Order Management Best Practices

Proven Order Management Department Leading Practices to Adopt

  • Best Practices (#113) / Order Management / Order Processing

    Best Practice (Good)
    Identify redundant orders (same order number) immediately and call them out in the order management system. An automated notification is sent to the correct parties to ensure that no duplicate work takes place.
    Typical Practice (Bad)
    Use a simple yellow warning, but no automated communication, or "hard stop," to call out redundant orders in the system.
    Benefits: Reduces process and approval steps, expedites payments, and frees up AP processors for other tasks.
  • Best Practices (#114) / Order Management / Order Processing

    Best Practice (Good)
    Consolidate order placement by offering only one or two placement channels, preferably the channels that receive the highest volume of orders and are quickest to process by returns staff.
    Typical Practice (Bad)
    Consolidate order placement by offering only one or two placement channels, preferably the channels that receive the highest volume of orders and are quickest to process by returns staff.
    Benefits: Decreases potential for human error, order processing cycle time, and total staff training time. Allows for a greater strategic approach on how to automate each channel to cut down on cost of labor for each processed order.
  • Best Practices (#115) / Order Management / Return Processing

    Best Practice (Good)
    Stage saleable merchandise by a putaway zone. Most of the returned merchandise is generally in saleable condition and will be returned to the storage area. To streamline the subsequent putaway process, saleable products should be staged on pallets by destination zone.
    Typical Practice (Bad)
    Place returned merchandise, saleable or not, in any open space available before returning to higher priority duties. Saleable merchandise can be restocked at a later time.
    Benefits: Increases integration with the warehouse and speeds up the return process. Once orders are received, they can be immediately shipped to their subsequent destinations.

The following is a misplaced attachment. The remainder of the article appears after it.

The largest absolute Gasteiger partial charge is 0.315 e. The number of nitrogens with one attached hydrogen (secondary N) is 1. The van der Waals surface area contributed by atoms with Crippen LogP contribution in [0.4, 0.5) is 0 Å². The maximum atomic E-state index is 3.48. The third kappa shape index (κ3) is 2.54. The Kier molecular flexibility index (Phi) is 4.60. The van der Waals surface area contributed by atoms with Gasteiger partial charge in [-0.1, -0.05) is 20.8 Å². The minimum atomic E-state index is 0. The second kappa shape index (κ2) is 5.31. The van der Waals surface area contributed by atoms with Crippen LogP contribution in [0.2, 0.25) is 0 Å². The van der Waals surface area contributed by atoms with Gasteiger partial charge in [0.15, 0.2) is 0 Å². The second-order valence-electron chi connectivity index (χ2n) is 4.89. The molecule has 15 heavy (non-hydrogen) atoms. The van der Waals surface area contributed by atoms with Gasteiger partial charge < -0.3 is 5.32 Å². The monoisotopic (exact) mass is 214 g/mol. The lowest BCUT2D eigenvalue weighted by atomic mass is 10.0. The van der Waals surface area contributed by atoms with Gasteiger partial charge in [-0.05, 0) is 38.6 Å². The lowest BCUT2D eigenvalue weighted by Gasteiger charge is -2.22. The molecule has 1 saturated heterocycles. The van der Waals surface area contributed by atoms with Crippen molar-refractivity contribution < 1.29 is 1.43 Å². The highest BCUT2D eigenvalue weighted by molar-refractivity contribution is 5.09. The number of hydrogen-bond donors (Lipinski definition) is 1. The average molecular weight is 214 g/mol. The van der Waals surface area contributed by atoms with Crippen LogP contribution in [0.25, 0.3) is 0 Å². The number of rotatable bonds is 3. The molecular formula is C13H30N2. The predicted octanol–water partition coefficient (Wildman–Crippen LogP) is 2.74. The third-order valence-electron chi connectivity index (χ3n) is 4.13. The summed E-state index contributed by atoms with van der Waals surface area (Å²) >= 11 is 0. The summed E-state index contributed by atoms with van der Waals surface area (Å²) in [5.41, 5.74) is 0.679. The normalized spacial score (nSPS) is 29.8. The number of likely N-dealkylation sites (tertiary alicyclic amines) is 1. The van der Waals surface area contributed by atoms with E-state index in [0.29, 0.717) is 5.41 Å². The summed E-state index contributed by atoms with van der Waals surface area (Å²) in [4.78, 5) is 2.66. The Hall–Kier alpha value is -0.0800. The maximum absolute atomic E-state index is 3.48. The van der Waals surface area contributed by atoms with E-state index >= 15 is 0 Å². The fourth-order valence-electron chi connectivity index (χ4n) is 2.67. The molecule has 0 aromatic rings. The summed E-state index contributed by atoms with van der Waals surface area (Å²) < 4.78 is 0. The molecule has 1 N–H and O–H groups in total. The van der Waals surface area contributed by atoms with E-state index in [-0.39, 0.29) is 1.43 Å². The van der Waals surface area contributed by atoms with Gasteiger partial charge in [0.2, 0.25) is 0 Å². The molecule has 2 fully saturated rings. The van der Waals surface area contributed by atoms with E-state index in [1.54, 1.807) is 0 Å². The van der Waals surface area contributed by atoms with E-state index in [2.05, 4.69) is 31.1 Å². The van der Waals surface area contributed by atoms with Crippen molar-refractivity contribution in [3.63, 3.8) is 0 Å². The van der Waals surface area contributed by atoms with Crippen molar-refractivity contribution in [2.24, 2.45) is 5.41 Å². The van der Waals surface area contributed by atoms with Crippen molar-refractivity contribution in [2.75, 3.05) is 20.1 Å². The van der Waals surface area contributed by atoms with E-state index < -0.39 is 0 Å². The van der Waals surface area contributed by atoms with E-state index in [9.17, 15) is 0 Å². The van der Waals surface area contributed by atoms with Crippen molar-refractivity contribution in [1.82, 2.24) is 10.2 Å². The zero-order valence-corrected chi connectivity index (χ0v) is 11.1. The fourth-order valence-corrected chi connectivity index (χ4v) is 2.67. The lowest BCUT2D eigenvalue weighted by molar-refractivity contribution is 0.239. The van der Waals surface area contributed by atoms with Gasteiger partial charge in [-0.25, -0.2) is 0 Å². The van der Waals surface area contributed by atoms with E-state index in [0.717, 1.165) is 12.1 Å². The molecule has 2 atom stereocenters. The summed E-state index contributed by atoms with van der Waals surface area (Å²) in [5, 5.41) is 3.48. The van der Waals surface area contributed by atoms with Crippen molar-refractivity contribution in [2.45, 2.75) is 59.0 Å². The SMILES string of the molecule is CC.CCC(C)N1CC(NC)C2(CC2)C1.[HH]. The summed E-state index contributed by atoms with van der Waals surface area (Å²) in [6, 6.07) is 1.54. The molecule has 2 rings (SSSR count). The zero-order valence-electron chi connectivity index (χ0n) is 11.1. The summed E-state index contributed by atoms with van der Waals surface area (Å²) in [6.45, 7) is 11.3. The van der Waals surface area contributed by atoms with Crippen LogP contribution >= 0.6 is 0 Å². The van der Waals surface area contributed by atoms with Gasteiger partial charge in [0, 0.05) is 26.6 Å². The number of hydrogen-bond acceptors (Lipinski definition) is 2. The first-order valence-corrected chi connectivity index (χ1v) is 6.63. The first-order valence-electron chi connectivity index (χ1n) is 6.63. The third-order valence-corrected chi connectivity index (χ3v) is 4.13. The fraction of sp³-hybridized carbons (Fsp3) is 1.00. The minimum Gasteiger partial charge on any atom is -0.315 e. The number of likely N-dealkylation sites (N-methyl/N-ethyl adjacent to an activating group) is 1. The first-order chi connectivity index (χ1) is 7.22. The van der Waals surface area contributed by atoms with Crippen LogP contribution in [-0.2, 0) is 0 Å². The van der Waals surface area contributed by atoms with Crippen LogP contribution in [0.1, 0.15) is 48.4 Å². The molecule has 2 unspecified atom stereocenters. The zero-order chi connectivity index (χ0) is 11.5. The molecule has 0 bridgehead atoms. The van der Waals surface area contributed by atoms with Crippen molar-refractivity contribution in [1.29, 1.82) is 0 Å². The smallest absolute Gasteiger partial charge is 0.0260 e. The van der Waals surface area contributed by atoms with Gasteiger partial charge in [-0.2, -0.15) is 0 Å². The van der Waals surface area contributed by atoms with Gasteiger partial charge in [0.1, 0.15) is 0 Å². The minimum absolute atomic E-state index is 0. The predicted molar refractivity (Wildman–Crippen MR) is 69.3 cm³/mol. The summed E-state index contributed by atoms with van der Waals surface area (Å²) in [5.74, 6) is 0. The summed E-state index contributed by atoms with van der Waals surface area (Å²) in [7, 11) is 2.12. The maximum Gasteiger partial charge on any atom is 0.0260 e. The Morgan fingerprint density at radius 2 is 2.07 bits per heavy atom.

• Best Practices (#116) / Order Management / Return Processing

    Best Practice (Good)
    Separate responsibility for physical inventory from responsibility for customer credits. Employees should be focused on accomplishing their sole task, rather than mastering other tasks and going through the entire returns process.
    Typical Practice (Bad)
    Assign returns processing staff multiple roles so they handle all aspects of the returns process. This is done in an effort to minimize staffing costs.
    Benefits: Decreases the product returns process cycle time. Also decreases staff training time as it focuses on a more narrow task, rather than mastering the entire returns process, and allows for a level of mastery that will help staff identify issues more quickly.
  • Best Practices (#117) / Order Management / Return Processing

    Best Practice (Good)
    Distinguish between return reasons and physical disposition. The former describes why customer returned it. The latter describes physical state of the merchandise. Credit clerks must understand return reasons. Warehouseman must understand the dispositions.
    Typical Practice (Bad)
    Designate returned items to either be scrapped or resold by the reason customers returned the item.
    Benefits: Minimize scrap rate and the rate at which credit clerks issue credits for returned items. Increases the resale rate of returned goods.
  • Best Practices (#118) / Order Management / Return Processing

    Best Practice (Good)
    Track un-saleable merchandise with a bar-coded label. Any merchandise that is not saleable and cannot be discarded is usually stored according to vendor guidelines. While some vendors simply require an inventory report to issue credits, others will send a sales representative to inspect the goods or to ship to the vendor.
    Typical Practice (Bad)
    Store returned, unsaleable merchandise in a designated area in the warehouse to await being scrapped.
    Benefits: A complete audit trail consisting of return reason, date of initial shipment, date of return, customer name, etc. will assure legitimacy of the claim and improve supplier relationships.

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